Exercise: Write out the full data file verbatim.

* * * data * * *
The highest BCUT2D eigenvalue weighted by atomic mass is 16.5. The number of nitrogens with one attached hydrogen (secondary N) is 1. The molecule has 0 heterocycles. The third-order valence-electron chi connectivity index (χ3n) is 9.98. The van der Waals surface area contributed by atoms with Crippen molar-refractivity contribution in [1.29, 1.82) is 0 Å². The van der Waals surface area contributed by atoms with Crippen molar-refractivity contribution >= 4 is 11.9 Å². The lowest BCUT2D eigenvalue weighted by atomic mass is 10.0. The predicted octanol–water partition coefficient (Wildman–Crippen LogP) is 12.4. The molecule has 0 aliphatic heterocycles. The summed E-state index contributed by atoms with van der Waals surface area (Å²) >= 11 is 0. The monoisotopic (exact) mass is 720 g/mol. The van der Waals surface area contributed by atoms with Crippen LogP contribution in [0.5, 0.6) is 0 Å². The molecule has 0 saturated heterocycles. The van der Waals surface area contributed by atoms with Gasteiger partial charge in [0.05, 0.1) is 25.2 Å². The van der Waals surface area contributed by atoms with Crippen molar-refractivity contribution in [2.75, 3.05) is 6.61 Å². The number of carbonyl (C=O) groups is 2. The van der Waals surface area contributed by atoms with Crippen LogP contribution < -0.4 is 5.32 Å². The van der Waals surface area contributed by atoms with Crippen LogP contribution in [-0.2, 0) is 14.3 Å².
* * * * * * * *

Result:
The highest BCUT2D eigenvalue weighted by atomic mass is 16.5. The number of nitrogens with one attached hydrogen (secondary N) is 1. The molecule has 0 heterocycles. The third-order valence-electron chi connectivity index (χ3n) is 9.98. The van der Waals surface area contributed by atoms with Crippen molar-refractivity contribution in [1.29, 1.82) is 0 Å². The van der Waals surface area contributed by atoms with Crippen molar-refractivity contribution >= 4 is 11.9 Å². The lowest BCUT2D eigenvalue weighted by atomic mass is 10.0. The predicted octanol–water partition coefficient (Wildman–Crippen LogP) is 12.4. The molecule has 0 aliphatic heterocycles. The summed E-state index contributed by atoms with van der Waals surface area (Å²) >= 11 is 0. The monoisotopic (exact) mass is 720 g/mol. The van der Waals surface area contributed by atoms with Crippen LogP contribution in [0.5, 0.6) is 0 Å². The molecule has 0 saturated heterocycles. The van der Waals surface area contributed by atoms with Gasteiger partial charge in [0.05, 0.1) is 25.2 Å². The van der Waals surface area contributed by atoms with Crippen molar-refractivity contribution in [2.75, 3.05) is 6.61 Å². The number of carbonyl (C=O) groups is 2. The van der Waals surface area contributed by atoms with Crippen LogP contribution < -0.4 is 5.32 Å². The van der Waals surface area contributed by atoms with Crippen LogP contribution in [-0.2, 0) is 14.3 Å².